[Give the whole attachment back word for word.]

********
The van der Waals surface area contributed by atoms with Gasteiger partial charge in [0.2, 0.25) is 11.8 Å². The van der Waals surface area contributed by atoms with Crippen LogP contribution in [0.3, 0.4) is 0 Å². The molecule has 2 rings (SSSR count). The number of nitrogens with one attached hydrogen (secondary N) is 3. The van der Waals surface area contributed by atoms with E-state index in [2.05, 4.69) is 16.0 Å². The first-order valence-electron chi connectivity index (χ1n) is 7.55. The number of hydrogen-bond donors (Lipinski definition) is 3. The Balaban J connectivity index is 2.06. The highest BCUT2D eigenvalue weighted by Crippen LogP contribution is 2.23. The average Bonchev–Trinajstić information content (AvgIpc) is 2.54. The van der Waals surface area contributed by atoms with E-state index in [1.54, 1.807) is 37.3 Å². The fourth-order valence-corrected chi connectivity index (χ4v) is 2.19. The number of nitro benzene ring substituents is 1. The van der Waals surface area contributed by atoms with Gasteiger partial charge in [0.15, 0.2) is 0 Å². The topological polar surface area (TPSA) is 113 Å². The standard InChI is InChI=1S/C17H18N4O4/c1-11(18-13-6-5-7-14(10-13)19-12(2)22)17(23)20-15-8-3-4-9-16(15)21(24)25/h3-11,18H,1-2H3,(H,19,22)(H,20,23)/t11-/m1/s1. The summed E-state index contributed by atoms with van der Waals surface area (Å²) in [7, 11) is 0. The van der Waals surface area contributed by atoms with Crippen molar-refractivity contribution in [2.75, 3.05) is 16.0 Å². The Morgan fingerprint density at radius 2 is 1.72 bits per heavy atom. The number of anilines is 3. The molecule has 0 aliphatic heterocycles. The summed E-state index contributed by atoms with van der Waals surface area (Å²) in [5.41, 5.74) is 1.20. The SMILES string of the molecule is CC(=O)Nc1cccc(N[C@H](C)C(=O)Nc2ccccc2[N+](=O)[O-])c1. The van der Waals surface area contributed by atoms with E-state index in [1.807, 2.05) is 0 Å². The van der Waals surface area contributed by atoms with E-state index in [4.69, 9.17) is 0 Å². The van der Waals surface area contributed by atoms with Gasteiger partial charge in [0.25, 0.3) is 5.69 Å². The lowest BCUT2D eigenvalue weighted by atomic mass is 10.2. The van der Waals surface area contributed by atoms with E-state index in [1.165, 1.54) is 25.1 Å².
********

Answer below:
The van der Waals surface area contributed by atoms with Gasteiger partial charge in [0.2, 0.25) is 11.8 Å². The van der Waals surface area contributed by atoms with Crippen LogP contribution in [0.3, 0.4) is 0 Å². The molecule has 2 rings (SSSR count). The number of nitrogens with one attached hydrogen (secondary N) is 3. The van der Waals surface area contributed by atoms with E-state index in [2.05, 4.69) is 16.0 Å². The first-order valence-electron chi connectivity index (χ1n) is 7.55. The number of hydrogen-bond donors (Lipinski definition) is 3. The Balaban J connectivity index is 2.06. The highest BCUT2D eigenvalue weighted by Crippen LogP contribution is 2.23. The average Bonchev–Trinajstić information content (AvgIpc) is 2.54. The van der Waals surface area contributed by atoms with E-state index in [1.54, 1.807) is 37.3 Å². The fourth-order valence-corrected chi connectivity index (χ4v) is 2.19. The number of nitro benzene ring substituents is 1. The van der Waals surface area contributed by atoms with Gasteiger partial charge in [0.15, 0.2) is 0 Å². The topological polar surface area (TPSA) is 113 Å². The standard InChI is InChI=1S/C17H18N4O4/c1-11(18-13-6-5-7-14(10-13)19-12(2)22)17(23)20-15-8-3-4-9-16(15)21(24)25/h3-11,18H,1-2H3,(H,19,22)(H,20,23)/t11-/m1/s1. The summed E-state index contributed by atoms with van der Waals surface area (Å²) in [7, 11) is 0. The van der Waals surface area contributed by atoms with Crippen molar-refractivity contribution in [2.75, 3.05) is 16.0 Å². The Morgan fingerprint density at radius 2 is 1.72 bits per heavy atom. The number of anilines is 3. The molecule has 0 aliphatic heterocycles. The summed E-state index contributed by atoms with van der Waals surface area (Å²) in [5.41, 5.74) is 1.20. The SMILES string of the molecule is CC(=O)Nc1cccc(N[C@H](C)C(=O)Nc2ccccc2[N+](=O)[O-])c1. The van der Waals surface area contributed by atoms with E-state index in [1.807, 2.05) is 0 Å². The van der Waals surface area contributed by atoms with E-state index in [4.69, 9.17) is 0 Å². The van der Waals surface area contributed by atoms with Gasteiger partial charge in [0.25, 0.3) is 5.69 Å². The lowest BCUT2D eigenvalue weighted by atomic mass is 10.2. The van der Waals surface area contributed by atoms with E-state index in [1.165, 1.54) is 25.1 Å².